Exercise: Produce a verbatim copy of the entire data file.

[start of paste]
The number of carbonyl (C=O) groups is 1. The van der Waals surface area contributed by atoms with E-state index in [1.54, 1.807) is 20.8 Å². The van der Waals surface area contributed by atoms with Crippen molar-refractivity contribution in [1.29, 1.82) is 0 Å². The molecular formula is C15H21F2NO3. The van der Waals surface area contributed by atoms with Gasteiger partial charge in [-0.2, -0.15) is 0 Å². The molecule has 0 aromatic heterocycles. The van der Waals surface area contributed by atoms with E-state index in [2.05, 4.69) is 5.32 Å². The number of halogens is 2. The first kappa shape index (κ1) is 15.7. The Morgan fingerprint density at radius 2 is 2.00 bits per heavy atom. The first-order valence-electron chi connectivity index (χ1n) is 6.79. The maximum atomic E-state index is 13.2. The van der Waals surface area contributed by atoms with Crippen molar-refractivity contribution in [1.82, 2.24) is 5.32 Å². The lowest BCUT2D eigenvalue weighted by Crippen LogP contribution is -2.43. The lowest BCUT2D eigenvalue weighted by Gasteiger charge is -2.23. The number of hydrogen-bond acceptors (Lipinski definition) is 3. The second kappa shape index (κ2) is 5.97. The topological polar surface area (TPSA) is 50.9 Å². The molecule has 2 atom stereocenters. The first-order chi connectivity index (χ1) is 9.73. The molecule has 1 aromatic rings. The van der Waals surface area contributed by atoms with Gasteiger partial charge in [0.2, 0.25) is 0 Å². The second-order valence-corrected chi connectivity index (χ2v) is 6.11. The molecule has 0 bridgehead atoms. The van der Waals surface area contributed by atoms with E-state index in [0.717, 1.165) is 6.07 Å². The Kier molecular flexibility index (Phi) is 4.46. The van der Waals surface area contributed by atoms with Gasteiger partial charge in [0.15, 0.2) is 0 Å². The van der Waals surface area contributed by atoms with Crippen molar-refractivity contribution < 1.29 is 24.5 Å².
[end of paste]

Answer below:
The number of carbonyl (C=O) groups is 1. The van der Waals surface area contributed by atoms with E-state index in [1.54, 1.807) is 20.8 Å². The van der Waals surface area contributed by atoms with Crippen molar-refractivity contribution in [1.29, 1.82) is 0 Å². The molecular formula is C15H21F2NO3. The van der Waals surface area contributed by atoms with Gasteiger partial charge in [-0.2, -0.15) is 0 Å². The molecule has 0 aromatic heterocycles. The van der Waals surface area contributed by atoms with E-state index in [2.05, 4.69) is 5.32 Å². The number of halogens is 2. The first kappa shape index (κ1) is 15.7. The Morgan fingerprint density at radius 2 is 2.00 bits per heavy atom. The first-order valence-electron chi connectivity index (χ1n) is 6.79. The maximum atomic E-state index is 13.2. The van der Waals surface area contributed by atoms with Crippen molar-refractivity contribution in [1.82, 2.24) is 5.32 Å². The lowest BCUT2D eigenvalue weighted by Crippen LogP contribution is -2.43. The lowest BCUT2D eigenvalue weighted by Gasteiger charge is -2.23. The number of hydrogen-bond acceptors (Lipinski definition) is 3. The second kappa shape index (κ2) is 5.97. The topological polar surface area (TPSA) is 50.9 Å². The molecule has 2 atom stereocenters. The first-order chi connectivity index (χ1) is 9.73. The molecule has 1 aromatic rings. The van der Waals surface area contributed by atoms with Gasteiger partial charge in [0.2, 0.25) is 0 Å². The second-order valence-corrected chi connectivity index (χ2v) is 6.11. The molecule has 0 bridgehead atoms. The van der Waals surface area contributed by atoms with E-state index in [0.717, 1.165) is 6.07 Å². The Kier molecular flexibility index (Phi) is 4.46. The van der Waals surface area contributed by atoms with Gasteiger partial charge in [0.15, 0.2) is 0 Å². The van der Waals surface area contributed by atoms with Crippen molar-refractivity contribution < 1.29 is 24.5 Å².